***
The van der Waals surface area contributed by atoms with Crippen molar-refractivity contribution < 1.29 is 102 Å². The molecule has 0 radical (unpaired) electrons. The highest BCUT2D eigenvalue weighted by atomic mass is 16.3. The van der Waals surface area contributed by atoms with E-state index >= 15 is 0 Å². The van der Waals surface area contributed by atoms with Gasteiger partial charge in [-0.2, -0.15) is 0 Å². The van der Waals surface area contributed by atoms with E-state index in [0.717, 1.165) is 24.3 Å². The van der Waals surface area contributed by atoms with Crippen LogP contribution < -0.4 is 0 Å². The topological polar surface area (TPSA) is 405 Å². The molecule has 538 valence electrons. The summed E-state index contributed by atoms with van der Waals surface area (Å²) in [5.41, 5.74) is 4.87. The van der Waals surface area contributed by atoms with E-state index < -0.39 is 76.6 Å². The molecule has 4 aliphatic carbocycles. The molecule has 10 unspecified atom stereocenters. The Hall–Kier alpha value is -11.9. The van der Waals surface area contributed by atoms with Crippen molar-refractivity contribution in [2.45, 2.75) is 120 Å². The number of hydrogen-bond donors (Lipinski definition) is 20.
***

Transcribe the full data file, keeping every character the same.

The van der Waals surface area contributed by atoms with Crippen molar-refractivity contribution < 1.29 is 102 Å². The molecule has 0 radical (unpaired) electrons. The highest BCUT2D eigenvalue weighted by atomic mass is 16.3. The van der Waals surface area contributed by atoms with E-state index >= 15 is 0 Å². The van der Waals surface area contributed by atoms with Gasteiger partial charge in [-0.2, -0.15) is 0 Å². The van der Waals surface area contributed by atoms with E-state index in [0.717, 1.165) is 24.3 Å². The van der Waals surface area contributed by atoms with Crippen LogP contribution < -0.4 is 0 Å². The topological polar surface area (TPSA) is 405 Å². The molecule has 538 valence electrons. The summed E-state index contributed by atoms with van der Waals surface area (Å²) in [5.41, 5.74) is 4.87. The van der Waals surface area contributed by atoms with E-state index < -0.39 is 76.6 Å². The molecule has 4 aliphatic carbocycles. The molecule has 10 unspecified atom stereocenters. The Hall–Kier alpha value is -11.9. The van der Waals surface area contributed by atoms with Crippen molar-refractivity contribution in [2.45, 2.75) is 120 Å². The number of hydrogen-bond donors (Lipinski definition) is 20.